A world classic. The Golden Bough describes our ancestors' primitive methods of worship, sex practices, strange rituals and festivals. Disproving the popular thought that primitive life was simple, this monumental survey shows that savage man was enmeshed in a tangle of magic, taboos, and superstitions. Revealed here is the evolution of man from savagery to civilization, from the modification of his weird and often bloodthirsty customs to the entry of lasting moral, ethical, and spiritual values.
From fire-stealing Prometheus to scene-stealing Helen of Troy, from Jason and his golden fleece to Oedipus and his mother, this collection of classic tales from Greek mythology demonstrates the inexhaustible vitality of a timeless cultural legacy. These stories of heroes and powerful gods and goddesses are set forth simply and movingly, in language that retains the power and drama of the original works by Aeschylus, Sophocles, Euripides, and Homer.Introduction by Werner Jaeger
With black-and-white illustrations throughout
Part of the Pantheon Fairy Tale and Folklore Library
Mexican-American traditions are richly nourished by the folkways of three cultures: Indian, Spanish, and Mexican. This comprehensive look at the Mexican-American world includes a range of traditional proverbs, riddles, stories and folksongs; folk narrative, from Pancho Villa to urban ghosts, saints to revolutionaries; customs, from household shrines to irrigation rituals to charreadas, or Mexican-style rodeos; children's games, home remedies, folk foods, crafts, dress, and more.Besides its wide range of folk genres, Mexican-American Folklore is also broad-ranging in space--it covers the entire American Southwest, and in time, it includes material from several generations back, as well as very recent adaptations of customs to modern life. These stories teach readers the importance of courage, resourcefulness and respect for Mexican-American traditions.
This is the first paperbound edition of a standard reference volume long familiar to students of China and Chinese culture. The work of a scholarly English resident of China, it is an illustrated encyclopedia with hundreds of concise, clear, and authoritative articles outlining the meaning of Chinese symbols and art motives, arranged alphabetically by concept.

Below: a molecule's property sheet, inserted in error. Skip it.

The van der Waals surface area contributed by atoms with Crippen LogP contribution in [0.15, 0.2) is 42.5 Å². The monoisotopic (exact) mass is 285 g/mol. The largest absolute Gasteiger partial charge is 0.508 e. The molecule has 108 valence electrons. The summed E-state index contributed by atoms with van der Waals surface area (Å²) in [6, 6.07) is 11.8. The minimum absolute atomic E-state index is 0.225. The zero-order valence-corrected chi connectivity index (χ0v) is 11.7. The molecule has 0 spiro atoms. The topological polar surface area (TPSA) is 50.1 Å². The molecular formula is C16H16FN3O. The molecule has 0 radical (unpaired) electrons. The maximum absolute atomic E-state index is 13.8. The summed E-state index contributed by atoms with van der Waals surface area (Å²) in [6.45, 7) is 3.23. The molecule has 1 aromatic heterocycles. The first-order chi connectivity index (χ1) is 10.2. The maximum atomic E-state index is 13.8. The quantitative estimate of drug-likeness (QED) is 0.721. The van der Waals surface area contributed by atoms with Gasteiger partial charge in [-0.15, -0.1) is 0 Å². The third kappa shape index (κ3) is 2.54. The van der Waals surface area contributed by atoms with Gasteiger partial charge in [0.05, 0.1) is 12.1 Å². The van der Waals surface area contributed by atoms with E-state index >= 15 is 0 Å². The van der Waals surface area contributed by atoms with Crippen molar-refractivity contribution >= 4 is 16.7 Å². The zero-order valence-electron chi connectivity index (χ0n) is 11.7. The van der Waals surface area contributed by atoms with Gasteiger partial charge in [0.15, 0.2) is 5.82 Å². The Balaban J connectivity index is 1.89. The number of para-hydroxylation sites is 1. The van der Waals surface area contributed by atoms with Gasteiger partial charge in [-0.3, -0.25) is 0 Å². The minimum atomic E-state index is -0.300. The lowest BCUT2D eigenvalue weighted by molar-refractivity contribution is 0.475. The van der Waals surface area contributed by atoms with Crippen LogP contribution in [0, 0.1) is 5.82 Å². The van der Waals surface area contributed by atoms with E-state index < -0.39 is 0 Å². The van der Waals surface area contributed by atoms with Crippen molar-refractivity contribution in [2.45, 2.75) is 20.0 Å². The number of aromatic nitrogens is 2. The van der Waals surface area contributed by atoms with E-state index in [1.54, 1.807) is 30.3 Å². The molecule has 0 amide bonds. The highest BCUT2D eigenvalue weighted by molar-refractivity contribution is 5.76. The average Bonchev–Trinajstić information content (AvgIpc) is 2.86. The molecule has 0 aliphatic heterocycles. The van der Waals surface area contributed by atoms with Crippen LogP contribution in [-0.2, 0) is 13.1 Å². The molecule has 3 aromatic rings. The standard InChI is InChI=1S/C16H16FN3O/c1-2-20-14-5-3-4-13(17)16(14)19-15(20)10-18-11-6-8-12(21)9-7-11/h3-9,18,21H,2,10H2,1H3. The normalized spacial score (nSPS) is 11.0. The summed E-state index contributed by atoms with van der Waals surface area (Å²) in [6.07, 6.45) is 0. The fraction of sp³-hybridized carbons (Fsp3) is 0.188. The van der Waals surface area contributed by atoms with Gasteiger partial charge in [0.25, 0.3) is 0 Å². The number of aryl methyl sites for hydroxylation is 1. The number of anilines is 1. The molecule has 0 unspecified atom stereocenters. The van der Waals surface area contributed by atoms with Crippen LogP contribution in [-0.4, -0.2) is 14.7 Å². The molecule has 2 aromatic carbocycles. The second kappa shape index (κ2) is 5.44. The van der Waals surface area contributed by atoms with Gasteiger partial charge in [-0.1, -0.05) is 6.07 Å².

Special emphasis is placed on those historical, legendary, or supernatural persons, animals, and objects that recur frequently as symbols or emblems in the art and literature (of Japan and Korea, as well as of China): Lao Tzu, the phoenix, the Eight Immortals, the Twelve Ornaments, and so on. Chinese customs and observances are recorded, and there are numerous articles on general topics (agriculture, medicine, astrology, costume, drama); arts and crafts (carpets, lacquer, shop signs, calligraphy); religion and folk beliefs; natural history; music; and many other subjects. Includes 402 illustrations.
Volume two of Le Morte D'Arthur, Sir Thomas Malory's powerful and elegaic version of the Arthurian legend, recounts the adventures of Sir Tristram de Liones and the treachery of Sir Mordred, and follows Sir Launcelot's quest for The Holy Grail, his fatally divided loyalties, and his great, forbidden love for the beautiful Queen Guenever. Culminating in an account of Arthur's final battle against the scheming, deceitful Mordred, this is the definitive re-telling of the Arthurian myth, weaving a story of adultery, treachery and ultimately--in its tragic finale--death. Edited and published by William Caxton in 1485, Malory's moving prose romance looks back to an idealised Medieval age of chivalry, drawing on French and English verse sources to create an epic masterpiece of passion, enchantment, war and betrayal.For more than seventy years, Penguin has been the leading publisher of classic literature in the English-speaking world. With more than 1,700 titles, Penguin Classics represents a global bookshelf of the best works throughout history and across genres and disciplines. Readers trust the series to provide authoritative texts enhanced by introductions and notes by distinguished scholars and contemporary authors, as well as up-to-date translations by award-winning translators.
Long ago the ancestors of the Greeks, Romans, and Hindus were one people living on the Eurasian steppes. At the core of their religion was the shamanic trance, a natural state but one in which consciousness achieves a profound level of inner awareness. Over the course of millennia, the Indo-Europeans divided and migrated into Europe and the Indian subcontinent. The knowledge of shamanic trance retreated from everyday awareness and was carried on in the form of myths and distilled into spiritual practices--most notably in the Indian tradition of yoga. J. Nigro Sansonese compares the myths of Greece as well as those of the Judeo-Christian tradition with the yogic practices of India and concludes that myths are esoteric descriptions of what occurs within the human body, especially the human nervous system, during trance. In this light, the myths provide a detailed map of the shamanic state of consciousness that is our natural heritage.This book carries on from the works of Carl Jung and Joseph Campbell to show how the portrayal of consciousness embodied in myth can be extended to a reappraisal of the laws of physics; before they are descriptions of the world, these laws--like myths--are descriptions of the human nervous system.